A self-portrait believed to be by Leonardo da Vinci has undergone an initial examination at the Istituto Centrale per il Restauro e la Conservazione del Patrimonio Archivistico e Librario in Rome. The results will be presented at an international symposium due to take place at the institution from 25 to 26 June at which the best methods to conserve the drawing will be discussed. Academics have been calling for the work’s conservation since the 1970s.
The portrait, which belongs to the Royal Library in Turin and was included in the recent exhibition on Leonardo at the Venaria Reale (17 November 2011-19 February 2012), is displaying typical signs of “foxing”—age-related spots that can appear on old paper.
According to the director of the institute, Maria Cristina Misiti, the drawing was first damaged during a prolonged period of exposure to direct sunlight, one of the principal causes of damage to works on paper.
The biggest question relates to the sketch’s signature. Art historians from Britain and the US are less convinced by its authenticity, whereas Italian expert Carlo Pedretti is convinced it belongs to Leonardo.
Tests have shown that the paper is hand-made from flax, hemp and coloured wool, although it is not of the highest quality and lacks a watermark—the most accurate way to ascertain its date. “We can compare this paper with other samples from our archive—we have around 3,000 at the institute,” Misiti says. “Pedretti claims the paper is French. As for the signature, there is little we can do except for comparing it with the others we have, although it would certainly be easier if we could compare it with all the other works on paper by Leonardo.”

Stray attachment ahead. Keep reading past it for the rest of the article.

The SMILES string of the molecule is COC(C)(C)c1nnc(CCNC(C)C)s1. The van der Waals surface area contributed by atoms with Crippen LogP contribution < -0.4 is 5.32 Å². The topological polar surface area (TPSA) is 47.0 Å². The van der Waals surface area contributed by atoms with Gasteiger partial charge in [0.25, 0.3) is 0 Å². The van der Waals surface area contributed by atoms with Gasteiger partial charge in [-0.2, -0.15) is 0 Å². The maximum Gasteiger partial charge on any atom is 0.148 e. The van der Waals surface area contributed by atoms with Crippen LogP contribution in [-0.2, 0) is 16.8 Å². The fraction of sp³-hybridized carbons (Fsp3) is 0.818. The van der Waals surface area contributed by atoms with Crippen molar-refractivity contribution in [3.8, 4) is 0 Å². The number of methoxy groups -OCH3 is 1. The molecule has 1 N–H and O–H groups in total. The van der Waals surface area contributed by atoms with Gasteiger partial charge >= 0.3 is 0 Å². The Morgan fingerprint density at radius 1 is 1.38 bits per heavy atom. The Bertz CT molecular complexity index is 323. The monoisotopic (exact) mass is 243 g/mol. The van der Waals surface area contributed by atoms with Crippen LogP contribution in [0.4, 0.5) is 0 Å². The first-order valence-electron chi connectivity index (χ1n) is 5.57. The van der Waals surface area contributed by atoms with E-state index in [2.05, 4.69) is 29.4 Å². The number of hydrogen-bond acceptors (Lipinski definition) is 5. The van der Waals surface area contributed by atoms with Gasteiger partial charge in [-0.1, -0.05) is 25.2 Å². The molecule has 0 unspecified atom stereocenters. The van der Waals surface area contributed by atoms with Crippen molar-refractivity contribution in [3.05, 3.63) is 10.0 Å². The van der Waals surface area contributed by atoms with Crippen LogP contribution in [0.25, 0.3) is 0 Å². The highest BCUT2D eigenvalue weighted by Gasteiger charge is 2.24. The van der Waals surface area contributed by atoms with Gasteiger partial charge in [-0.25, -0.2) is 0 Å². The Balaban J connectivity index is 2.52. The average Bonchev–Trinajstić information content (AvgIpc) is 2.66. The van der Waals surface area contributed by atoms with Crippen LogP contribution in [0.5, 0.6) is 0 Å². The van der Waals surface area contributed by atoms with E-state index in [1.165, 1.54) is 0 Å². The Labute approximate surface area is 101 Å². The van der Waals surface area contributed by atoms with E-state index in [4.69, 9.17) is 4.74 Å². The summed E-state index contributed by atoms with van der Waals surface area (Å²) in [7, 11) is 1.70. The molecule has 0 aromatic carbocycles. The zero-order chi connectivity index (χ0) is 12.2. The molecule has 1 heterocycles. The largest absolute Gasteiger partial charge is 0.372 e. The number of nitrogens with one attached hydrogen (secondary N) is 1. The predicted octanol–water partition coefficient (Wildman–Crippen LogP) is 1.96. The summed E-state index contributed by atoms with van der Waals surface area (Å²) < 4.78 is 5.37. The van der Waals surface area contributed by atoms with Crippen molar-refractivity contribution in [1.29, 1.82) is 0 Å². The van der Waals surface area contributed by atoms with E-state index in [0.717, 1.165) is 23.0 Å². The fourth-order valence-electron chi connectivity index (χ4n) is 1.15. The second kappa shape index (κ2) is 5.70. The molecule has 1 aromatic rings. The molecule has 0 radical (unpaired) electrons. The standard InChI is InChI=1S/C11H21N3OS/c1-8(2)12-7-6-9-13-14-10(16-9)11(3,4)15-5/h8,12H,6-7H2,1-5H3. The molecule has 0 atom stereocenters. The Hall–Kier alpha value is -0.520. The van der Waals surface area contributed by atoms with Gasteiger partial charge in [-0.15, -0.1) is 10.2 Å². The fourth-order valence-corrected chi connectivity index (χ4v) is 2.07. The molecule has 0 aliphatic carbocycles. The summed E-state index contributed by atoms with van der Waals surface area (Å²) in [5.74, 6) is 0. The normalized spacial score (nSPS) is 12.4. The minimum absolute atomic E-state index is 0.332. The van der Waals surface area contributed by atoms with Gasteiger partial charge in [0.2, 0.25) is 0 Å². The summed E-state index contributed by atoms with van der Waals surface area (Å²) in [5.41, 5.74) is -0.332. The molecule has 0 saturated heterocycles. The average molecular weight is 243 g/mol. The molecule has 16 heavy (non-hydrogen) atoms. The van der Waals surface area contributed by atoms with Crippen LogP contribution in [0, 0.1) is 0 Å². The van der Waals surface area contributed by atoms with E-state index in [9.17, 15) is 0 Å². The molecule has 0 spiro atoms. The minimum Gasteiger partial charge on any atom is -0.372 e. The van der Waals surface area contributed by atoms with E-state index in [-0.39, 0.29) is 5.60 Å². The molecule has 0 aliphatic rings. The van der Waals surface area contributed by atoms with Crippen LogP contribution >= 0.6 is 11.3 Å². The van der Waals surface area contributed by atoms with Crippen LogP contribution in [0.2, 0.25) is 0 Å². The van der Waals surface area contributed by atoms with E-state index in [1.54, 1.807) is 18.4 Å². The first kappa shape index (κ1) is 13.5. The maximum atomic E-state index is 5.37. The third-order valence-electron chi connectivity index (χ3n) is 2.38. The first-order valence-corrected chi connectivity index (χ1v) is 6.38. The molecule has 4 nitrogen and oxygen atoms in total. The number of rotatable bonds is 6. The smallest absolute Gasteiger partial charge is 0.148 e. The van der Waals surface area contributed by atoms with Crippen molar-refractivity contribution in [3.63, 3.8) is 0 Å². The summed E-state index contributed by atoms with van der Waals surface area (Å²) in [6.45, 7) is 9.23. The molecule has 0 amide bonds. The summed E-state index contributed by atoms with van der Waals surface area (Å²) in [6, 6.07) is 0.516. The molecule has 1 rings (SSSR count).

The drawing is dated between 1490 and 1515, while the sentence “self-portrait in his old age”, written on the lower margin, is dated between the end of the 18th century and the early19th century. The phrase has been attributed to Giuseppe Bosso, who sold the work to Giovanni Volpato, who carried out the first restoration.
The paper is extremely dirty and tests have confirmed the presence of bacteria and mould, which means that treatment is essential. Misiti is adamant that, after the exhibition and the journey to and from Rome, the work should remain in Turin for at least two years to avoid any more damage, although she says the treatment could and should start immediately.
Originally appeared in The Art Newspaper as '“Leonardo” sent for tests'